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New norm at college: Taking delivery

By Li Hongyang and Zhou Lihua | China Daily | Updated: 2018-09-06 09:15
Freshman Xu Yue (left) from Harbin, Heilongjiang province, picks up parcels from the campus receiving center at Hebei University of Engineering in Handan, Hebei province, earlier this month. Hao Qunying / For China Daily

When the first group of college freshmen born in the new millennium arrived on campus recently to start their studies, many brought with them only a few pieces of luggage.

Unlike their parents, who aimed to save money by bringing virtually everything they needed for university life, many of the new generation depend on couriers to deliver things purchased online.

"They buy everything they are allowed to use at school online. I've delivered parcels containing a mini refrigerator, washing machine, electric cooker and a pet turtle," said Zhang Manzu, a courier based at Tsinghua University in Beijing.

Although the prestigious university's freshmen registration started weeks ago, there were still dozens of freshmen dressed in military training uniforms picking up their parcels at the school's delivery cluster and hurrying away.

On Monday afternoon, freshmen were observed carrying parcels, which included a low-power steamer pot, a box of iced snow crab, and clothes and shoes.

"One bought a witch's broom to perform a play at the welcome party for the new students, and some bought charcoal for a barbecue party," Zhang said.

Zhang said the number and variety of parcels he handled reached a peak at the start of the new school year.

"Most freshmen bring some luggage from home but buy necessities and comfort items online," he said.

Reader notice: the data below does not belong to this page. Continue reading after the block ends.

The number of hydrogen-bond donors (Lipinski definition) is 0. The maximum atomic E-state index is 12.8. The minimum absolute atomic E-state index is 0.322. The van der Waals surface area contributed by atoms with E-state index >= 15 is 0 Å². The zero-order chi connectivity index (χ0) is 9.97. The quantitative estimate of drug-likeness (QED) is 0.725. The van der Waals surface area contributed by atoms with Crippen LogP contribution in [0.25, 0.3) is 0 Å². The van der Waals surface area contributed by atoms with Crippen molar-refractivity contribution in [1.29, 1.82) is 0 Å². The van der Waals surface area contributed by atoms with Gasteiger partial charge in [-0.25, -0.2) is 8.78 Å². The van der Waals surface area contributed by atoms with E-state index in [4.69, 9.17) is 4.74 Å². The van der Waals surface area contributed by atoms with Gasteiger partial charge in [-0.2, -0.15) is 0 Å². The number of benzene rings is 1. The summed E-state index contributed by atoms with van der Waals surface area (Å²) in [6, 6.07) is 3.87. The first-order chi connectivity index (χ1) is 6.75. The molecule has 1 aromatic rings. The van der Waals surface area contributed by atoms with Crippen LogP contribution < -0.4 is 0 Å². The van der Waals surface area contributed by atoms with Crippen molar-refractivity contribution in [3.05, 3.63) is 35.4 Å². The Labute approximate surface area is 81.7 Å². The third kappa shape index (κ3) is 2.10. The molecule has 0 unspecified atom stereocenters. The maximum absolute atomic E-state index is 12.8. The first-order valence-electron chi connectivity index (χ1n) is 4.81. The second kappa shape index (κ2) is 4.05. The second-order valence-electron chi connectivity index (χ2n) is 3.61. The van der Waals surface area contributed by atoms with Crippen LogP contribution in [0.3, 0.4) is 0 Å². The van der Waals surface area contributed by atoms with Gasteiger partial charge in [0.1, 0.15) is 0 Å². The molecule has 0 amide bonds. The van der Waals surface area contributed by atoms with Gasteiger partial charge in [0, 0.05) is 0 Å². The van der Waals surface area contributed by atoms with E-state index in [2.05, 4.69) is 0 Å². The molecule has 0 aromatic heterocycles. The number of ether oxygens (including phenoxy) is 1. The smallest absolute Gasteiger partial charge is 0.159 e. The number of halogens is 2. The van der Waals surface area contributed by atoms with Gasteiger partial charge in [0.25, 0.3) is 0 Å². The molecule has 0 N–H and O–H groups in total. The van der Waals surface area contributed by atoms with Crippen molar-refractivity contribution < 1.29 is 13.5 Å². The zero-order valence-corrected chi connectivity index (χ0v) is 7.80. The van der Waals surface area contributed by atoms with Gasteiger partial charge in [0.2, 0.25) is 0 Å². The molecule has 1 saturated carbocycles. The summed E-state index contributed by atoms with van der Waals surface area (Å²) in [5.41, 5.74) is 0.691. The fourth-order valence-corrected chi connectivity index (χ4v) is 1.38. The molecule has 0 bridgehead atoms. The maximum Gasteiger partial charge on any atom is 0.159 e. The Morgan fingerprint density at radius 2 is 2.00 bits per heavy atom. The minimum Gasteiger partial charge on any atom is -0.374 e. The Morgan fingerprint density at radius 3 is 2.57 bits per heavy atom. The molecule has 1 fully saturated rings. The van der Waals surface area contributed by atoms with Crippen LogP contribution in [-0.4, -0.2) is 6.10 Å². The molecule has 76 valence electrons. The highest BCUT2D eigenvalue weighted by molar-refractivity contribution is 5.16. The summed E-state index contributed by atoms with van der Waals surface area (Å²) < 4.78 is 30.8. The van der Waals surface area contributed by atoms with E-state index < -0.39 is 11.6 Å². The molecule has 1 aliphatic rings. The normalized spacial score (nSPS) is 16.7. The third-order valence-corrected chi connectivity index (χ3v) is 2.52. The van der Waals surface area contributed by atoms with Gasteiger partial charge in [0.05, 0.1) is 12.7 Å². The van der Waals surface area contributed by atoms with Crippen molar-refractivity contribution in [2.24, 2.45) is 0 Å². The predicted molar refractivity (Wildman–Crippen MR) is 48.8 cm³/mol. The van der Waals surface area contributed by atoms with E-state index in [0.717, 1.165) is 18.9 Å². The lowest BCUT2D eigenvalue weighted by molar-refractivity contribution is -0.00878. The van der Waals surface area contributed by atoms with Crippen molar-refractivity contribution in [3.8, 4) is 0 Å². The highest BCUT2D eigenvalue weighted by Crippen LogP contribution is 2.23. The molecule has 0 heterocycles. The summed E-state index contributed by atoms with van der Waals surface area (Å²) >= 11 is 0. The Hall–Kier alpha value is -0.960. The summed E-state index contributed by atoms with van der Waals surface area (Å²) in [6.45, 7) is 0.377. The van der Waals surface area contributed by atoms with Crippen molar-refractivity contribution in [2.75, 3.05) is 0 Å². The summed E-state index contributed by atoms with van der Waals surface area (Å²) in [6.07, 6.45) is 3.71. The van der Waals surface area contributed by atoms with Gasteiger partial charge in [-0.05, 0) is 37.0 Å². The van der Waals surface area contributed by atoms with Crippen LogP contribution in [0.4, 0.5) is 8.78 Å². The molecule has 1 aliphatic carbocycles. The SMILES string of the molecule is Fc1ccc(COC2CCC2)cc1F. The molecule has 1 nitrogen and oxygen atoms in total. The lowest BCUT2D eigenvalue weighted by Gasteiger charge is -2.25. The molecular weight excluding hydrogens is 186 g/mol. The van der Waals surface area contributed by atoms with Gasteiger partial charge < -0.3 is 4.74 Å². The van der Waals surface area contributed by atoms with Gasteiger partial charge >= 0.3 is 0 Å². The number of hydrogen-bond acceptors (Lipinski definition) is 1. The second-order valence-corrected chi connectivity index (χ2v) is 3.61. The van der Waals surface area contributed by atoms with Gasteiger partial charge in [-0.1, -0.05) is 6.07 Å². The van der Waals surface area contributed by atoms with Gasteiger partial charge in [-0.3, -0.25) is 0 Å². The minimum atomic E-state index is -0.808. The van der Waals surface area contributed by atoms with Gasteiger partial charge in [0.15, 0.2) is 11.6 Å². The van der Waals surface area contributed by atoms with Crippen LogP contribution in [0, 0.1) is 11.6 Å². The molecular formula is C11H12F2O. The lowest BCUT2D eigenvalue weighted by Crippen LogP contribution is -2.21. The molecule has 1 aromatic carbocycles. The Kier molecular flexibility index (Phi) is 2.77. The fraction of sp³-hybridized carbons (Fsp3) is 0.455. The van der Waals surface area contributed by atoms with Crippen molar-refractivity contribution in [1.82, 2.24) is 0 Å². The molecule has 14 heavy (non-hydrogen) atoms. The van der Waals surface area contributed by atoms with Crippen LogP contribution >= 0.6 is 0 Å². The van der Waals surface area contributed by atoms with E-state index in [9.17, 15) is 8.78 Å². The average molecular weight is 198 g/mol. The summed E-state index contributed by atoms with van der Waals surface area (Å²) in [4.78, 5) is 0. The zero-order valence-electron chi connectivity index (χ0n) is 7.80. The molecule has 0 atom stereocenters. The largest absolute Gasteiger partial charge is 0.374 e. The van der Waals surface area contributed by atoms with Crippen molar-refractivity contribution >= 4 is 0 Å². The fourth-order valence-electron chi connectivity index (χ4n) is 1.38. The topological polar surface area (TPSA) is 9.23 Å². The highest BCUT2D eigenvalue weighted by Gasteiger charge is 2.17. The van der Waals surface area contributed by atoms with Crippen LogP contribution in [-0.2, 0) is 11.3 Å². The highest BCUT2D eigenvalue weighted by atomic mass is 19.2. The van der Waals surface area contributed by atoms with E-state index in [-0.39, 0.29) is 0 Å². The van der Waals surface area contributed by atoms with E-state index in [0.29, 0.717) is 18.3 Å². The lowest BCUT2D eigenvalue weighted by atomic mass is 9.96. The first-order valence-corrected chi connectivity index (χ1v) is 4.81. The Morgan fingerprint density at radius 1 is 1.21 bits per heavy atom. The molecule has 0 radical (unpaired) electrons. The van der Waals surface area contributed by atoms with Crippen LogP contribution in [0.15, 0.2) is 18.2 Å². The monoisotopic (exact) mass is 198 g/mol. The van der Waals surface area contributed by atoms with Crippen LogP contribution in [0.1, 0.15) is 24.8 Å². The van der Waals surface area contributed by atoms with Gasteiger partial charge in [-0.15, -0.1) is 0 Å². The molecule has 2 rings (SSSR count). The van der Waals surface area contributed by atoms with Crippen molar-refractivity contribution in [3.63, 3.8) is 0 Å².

In Hangzhou, Zhejiang province, freshman Yang Hui, from Yulin, Guangxi Zhuang autonomous region - a freshman at Zhejiang University - said it's natural.

She brought clothes and quilts from home but ordered more than a dozen things online, including a hair dryer, since she arrived 10 days ago. "It's not convenient to carry all that stuff from home," she said.

Besides the parcels she's already received, the 17-year-old plans to buy more containers and decorative wallpaper to make her dorm room cozy. "I've already put them in my shopping cart," she said.

Cainiao Yizhan, a courier company with nearly 3,000 branches on campuses across China, released a list of universities showing which students receive the most parcels.

The top three are Yunnan University in Kunming, Yunnan province; Xiangtan University in Xiangtan, Hunan province; and Jiangnan University in Wuxi, Jiangsu province, where nearly 10,000 parcels are delivered to freshmen via Cainiao Yizhan every day, according to information provided by the company.

Huazhong Agricultural University in Wuhan, Hubei province, ranks No 5 on the list. The Wuhan Evening News reported that the estimated number of daily parcels at the school was 8,000, and one student received 36 parcels in a week, more than anyone else.

Zong Mei, a 36-year-old who works at a university in Beijing, said that 17 years ago, when there were no online shops, she and students of neighboring universities all went to a nearby supermarket for necessities.

"For students now, purchasing online is convenient and they shop every day. As the new semester began, a freshman ordered a closet because the built-in one in their dorm isn't big enough to handle the increasing demand for clothes," she said.

Zheng Wenfang, a doctor in her 40s in Wuhan, said when she first went to college to register, her parents helped her carry all her luggage, including a washbowl, by bus from home to the school.

"Nowadays, it's easier for young adults to have things delivered because of the rapid development of the express industry. We couldn't imagine that before," Zheng said.

Liu Xinyi in Wuhan and Xu Ting in Hangzhou contributed to this story.

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